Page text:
Imogene—Homily Starter for December 28, 2013
"Today is the feast of the Holy Family—Mary, Joseph, and Jesus. In the reading from St Paul’s letter to the Colossians, he gives an exhortation on holiness. It is a joy to notice that the reading re-translated in the inclusive language of our modern culture and MMOJ. Paul’s exhortation for the morals of the home and household previously read, “Wives, give way to your husbands as you should in the Lord.” The inclusive translation says, “You who are in relationships, be submissive to each other. Lovers, love each other. Avoid bitterness. And if you are responsible for children, do not nag them, lest they lose heart.”
I have often wondered about being and becoming holy, as you no doubt also have wondered. Surely it is a quality of Jesus’ family, but it is also an expectation of each of us. God’s love indeed clothes us in compassion, kindness, gentleness, patience, forgiveness. The strength of that love can create holiness in each of us, but we know with certainty that becoming and being holy is not automatic. Being human includes sharing joy and also making mistakes and alienating others.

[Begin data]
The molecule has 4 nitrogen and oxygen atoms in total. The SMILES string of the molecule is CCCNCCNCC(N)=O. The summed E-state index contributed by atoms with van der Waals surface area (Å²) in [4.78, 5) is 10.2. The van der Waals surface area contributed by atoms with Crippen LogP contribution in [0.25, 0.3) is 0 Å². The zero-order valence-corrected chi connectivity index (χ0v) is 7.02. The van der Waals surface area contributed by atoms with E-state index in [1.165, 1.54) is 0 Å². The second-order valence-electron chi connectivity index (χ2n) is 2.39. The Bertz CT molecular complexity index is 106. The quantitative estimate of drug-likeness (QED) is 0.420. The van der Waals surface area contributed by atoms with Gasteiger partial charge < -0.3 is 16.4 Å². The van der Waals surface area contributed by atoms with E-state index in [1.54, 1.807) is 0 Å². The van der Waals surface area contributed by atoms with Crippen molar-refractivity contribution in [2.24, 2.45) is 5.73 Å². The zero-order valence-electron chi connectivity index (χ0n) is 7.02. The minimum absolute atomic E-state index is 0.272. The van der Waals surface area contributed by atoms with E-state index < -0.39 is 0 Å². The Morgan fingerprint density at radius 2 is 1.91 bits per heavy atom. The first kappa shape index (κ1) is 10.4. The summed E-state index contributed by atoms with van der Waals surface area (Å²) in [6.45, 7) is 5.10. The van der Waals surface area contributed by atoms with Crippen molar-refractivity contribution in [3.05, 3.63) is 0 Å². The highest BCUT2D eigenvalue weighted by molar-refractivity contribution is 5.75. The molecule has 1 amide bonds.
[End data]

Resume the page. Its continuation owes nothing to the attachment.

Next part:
Ira Byock, an MD with 30 years of hospice work, in his book, 4 things that matter most: a book about living, prescribes 4 healing sentences for everyday life: Please forgive me. I forgive you. Thank you. I love you. The simplicity is deceiving. The ideal is amazing.
I clearly remember a young hospice nurse talking with a dying woman’s spouse. “Your wife is sedated, and yet she is restless and moaning. Are you aware of any unresolved issues that she could be worried about?” “Oh, yes,” he said. “She and our pastor had a falling out 3 weeks ago. It has had a very negative impact on her.” Together they agreed that a healing visit from the pastor could make a difference for all of them.—Please forgive me. I forgive you. Thank you. I love you.
Dr. Imogene Rigdon, Homily Starter/Holy Family Sunday/Dec 28,2013)
|Dr. Imogene and Micahel Rigdon, Married Priest Couple/Presiders|